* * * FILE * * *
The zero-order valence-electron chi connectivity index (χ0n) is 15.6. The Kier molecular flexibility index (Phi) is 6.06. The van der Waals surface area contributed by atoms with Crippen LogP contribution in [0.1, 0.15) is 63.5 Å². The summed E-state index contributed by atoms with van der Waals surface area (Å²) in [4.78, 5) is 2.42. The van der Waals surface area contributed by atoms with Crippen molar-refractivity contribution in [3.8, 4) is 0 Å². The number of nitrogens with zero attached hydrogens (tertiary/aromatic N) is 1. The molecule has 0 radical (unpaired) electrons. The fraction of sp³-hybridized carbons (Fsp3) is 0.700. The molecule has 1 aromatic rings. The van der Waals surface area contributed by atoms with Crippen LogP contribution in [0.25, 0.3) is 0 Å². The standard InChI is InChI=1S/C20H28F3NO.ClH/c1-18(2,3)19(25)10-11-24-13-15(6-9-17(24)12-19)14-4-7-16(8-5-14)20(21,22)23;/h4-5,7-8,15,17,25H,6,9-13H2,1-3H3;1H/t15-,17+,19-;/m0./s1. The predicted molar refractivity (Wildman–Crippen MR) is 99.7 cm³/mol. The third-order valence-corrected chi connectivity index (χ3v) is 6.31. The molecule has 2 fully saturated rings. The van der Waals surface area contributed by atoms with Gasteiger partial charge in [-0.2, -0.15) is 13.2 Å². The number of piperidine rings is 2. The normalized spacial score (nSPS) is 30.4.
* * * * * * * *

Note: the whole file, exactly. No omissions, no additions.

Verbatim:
The zero-order valence-electron chi connectivity index (χ0n) is 15.6. The Kier molecular flexibility index (Phi) is 6.06. The van der Waals surface area contributed by atoms with Crippen LogP contribution in [0.1, 0.15) is 63.5 Å². The summed E-state index contributed by atoms with van der Waals surface area (Å²) in [4.78, 5) is 2.42. The van der Waals surface area contributed by atoms with Crippen molar-refractivity contribution in [3.8, 4) is 0 Å². The number of nitrogens with zero attached hydrogens (tertiary/aromatic N) is 1. The molecule has 0 radical (unpaired) electrons. The fraction of sp³-hybridized carbons (Fsp3) is 0.700. The molecule has 1 aromatic rings. The van der Waals surface area contributed by atoms with Crippen LogP contribution in [0.25, 0.3) is 0 Å². The standard InChI is InChI=1S/C20H28F3NO.ClH/c1-18(2,3)19(25)10-11-24-13-15(6-9-17(24)12-19)14-4-7-16(8-5-14)20(21,22)23;/h4-5,7-8,15,17,25H,6,9-13H2,1-3H3;1H/t15-,17+,19-;/m0./s1. The predicted molar refractivity (Wildman–Crippen MR) is 99.7 cm³/mol. The third-order valence-corrected chi connectivity index (χ3v) is 6.31. The molecule has 2 fully saturated rings. The van der Waals surface area contributed by atoms with Gasteiger partial charge in [-0.2, -0.15) is 13.2 Å². The number of piperidine rings is 2. The normalized spacial score (nSPS) is 30.4.